Washington Post notices Barrick's sharp practice in Chile


In Chile, Precious Lands Often Go for a Pittance

By Monte Reel
Washington Post
Tuesday, December 26, 2006


SANTIAGO, Chile -- The mountainous terrain of northern Chile is studded with precious metals, a natural cache that for years has had investors angling for land rights.

So when the world's largest gold mining company targeted about 20,000 acres owned by Rodolfo Villar, a mineral speculator, he signed a contract. Only later, he said, did he realize how much the company had agreed to pay him:

North Korea selling gold; may have up to 2,000 tonnes


North Korea Sells Gold to Earn Currency

From Yomiuri Shimbun, Tokyo
Tuesday, December 26, 2006


Since the United States imposed financial sanctions against North Korea in September last year, Pyongyang started selling bullion on the international market as an alternative way to acquire foreign currencies, it was learned Monday.

Last September the U.S. government froze North Korea-related accounts at Macao-based Banco Delta Asia. Since then, Pyongyang reentered the London Bullion Market and has exported bullion worth about 28 million dollars, or 3.3 billion yen, to Thailand, sources said.

It's only money, and maybe it's not even that


Katrina Fraud Likely to Balloon Past $2 Billion

By Hope Yen
Associated Press
Monday, December 25, 2006


The tally for Hurricane Katrina waste could top $2 billion next year because half of the lucrative government contracts valued at $500,000 or greater for cleanup work are being awarded without little competition.

Federal investigators have already determined the Bush administration squandered $1 billion on fraudulent disaster aid to individuals after the 2005 storm. Now they are shifting their attention to the multimillion dollar contracts to politically connected firms that critics have long said are a prime area for abuse.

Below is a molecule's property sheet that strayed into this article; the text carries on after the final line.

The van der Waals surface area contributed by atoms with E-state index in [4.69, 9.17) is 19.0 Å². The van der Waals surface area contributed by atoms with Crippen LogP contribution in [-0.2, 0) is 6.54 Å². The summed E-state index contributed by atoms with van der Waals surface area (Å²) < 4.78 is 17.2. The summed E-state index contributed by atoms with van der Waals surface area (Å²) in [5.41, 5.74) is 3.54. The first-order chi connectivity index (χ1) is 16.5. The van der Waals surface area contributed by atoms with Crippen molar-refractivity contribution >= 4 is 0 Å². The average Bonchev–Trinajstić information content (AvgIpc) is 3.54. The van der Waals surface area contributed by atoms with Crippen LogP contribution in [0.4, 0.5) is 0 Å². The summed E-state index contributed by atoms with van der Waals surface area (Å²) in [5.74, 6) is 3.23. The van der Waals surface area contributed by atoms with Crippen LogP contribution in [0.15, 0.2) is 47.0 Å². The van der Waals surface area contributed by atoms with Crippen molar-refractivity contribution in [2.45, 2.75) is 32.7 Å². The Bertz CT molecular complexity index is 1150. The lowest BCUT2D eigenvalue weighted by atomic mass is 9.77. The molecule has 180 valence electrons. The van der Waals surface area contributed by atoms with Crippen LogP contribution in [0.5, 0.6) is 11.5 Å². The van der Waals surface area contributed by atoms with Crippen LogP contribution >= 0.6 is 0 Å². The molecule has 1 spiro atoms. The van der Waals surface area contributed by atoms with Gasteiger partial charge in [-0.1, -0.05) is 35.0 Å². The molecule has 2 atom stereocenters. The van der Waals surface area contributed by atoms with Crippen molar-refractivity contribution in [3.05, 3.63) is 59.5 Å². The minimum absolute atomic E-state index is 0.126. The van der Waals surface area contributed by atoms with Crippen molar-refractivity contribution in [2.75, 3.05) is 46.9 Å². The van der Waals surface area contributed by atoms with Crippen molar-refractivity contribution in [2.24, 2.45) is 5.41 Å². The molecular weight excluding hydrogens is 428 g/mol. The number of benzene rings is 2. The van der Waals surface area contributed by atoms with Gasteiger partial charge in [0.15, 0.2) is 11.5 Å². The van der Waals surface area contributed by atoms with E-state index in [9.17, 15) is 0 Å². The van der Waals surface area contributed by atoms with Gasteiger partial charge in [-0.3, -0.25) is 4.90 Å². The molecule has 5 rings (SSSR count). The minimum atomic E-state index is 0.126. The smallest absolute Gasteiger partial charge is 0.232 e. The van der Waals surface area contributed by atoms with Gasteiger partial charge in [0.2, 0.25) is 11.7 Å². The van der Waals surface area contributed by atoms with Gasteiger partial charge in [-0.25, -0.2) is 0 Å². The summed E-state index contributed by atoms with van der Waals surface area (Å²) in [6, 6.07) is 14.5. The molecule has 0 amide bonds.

Wall St. bonuses: So much money, so few Ferraris


By Jenny Anderson
The New York Times
Monday, December 25, 2006


It's a brisk Wednesday morning in the windy caverns of Wall Street and Sarah Clark's toes are cold.

Dressed in a purple flight attendant outfit, Ms. Clark, a 26-year-old model, is trying to entice recent bonus recipients at Goldman Sachs into using a charter plane service, handing out $1,000 discount coupons to people in front of the investment bank’s Broad Street headquarters.

China says it will continue stable monetary policy


From Reuters
Monday, December 25, 2006


China's central bank said on Monday that it would continue to take steps to keep investment and credit growth in check, while pressing ahead with efforts to make the value of its currency more market-driven.

In a brief statement on its Internet site (www.pbc.gov.cn) summing up the proceedings of a meeting of its monetary policy committee, the People's Bank of China said that while the economy was generally functioning well, it still encountered some challenges.

China lowers gold trading threshold for small investors


From Xinhua News Agency
via People's Daily Online, Beijing
Monday, December 25, 2006


In an effort to attract small private investors, China on Monday lowered the trading threshold at the Shanghai Gold Exchange (SGE) from 1 kilogram to 100 grams.

SGE sources said 100-gram gold bars, which debuted on Monday at an initial price of 160 yuan per gram, started spot trading at an opening price of 157 yuan per gram and then remained flat for the entire trading session, closing at 157 yuan per gram, a drop of three yuan.

ETF investors are buying the dip in silver


12:31p ET Sunday, December 24, 2006

Dear Friend of GATA and Gold:

Resource Investor's Gene Arensberg reports that if the holdings of the Barclay's exchange-traded fund are any guide, investors are buying heavily into the recent dip in silver. You can find Arensberg's report here:


CHRIS POWELL, Secretary/Treasurer
Gold Anti-Trust Action Committee Inc.

Like S. Korea, Thailand cites power to debase its currency


Thai Official Explains Capital Controls

By Rungrawee C. Pinyorat
Associated Press
Sunday December 24, 2006


BANGKOK, Thailand -- Thailand's Finance Minister Pridiyathorn Devakula has called for China to allow its currency to rise against the dollar and has defended foreign currency controls he said were imposed to save the country's export-dependent economy.

Jim Puplava: The next rogue wave


8:15p ET Saturday, December 23, 2006

Dear Friend of GATA and Gold:

Jim Puplava of FinancialSense.com has written a wonderful analysis of the explosion of debt and speculation and the profusion of derivatives created to soak up all the money floating around the world in search of a place to land, if only for a little while. Puplava's essay is titled "The Next Rogue Wave" and you can find it here:

Michael Kosares: China wasn't impressed, so get your gold


"If history teaches anything, it is that government cannot be trusted to manage money."
-- "The Nightmare German Inflation" (Scientific Market Analysis).

* * *

By Michael Kosares
Centennial Precious Metals, Denver
Friday, December 22, 2006

I read with interest the essay by James K. Galbraith from the Manchester Guardian, "Clueless in China," which was dispatched to GATA's supporters and posted at the discussion forum at USAGold.com. (http://www.gata.org/node/4638)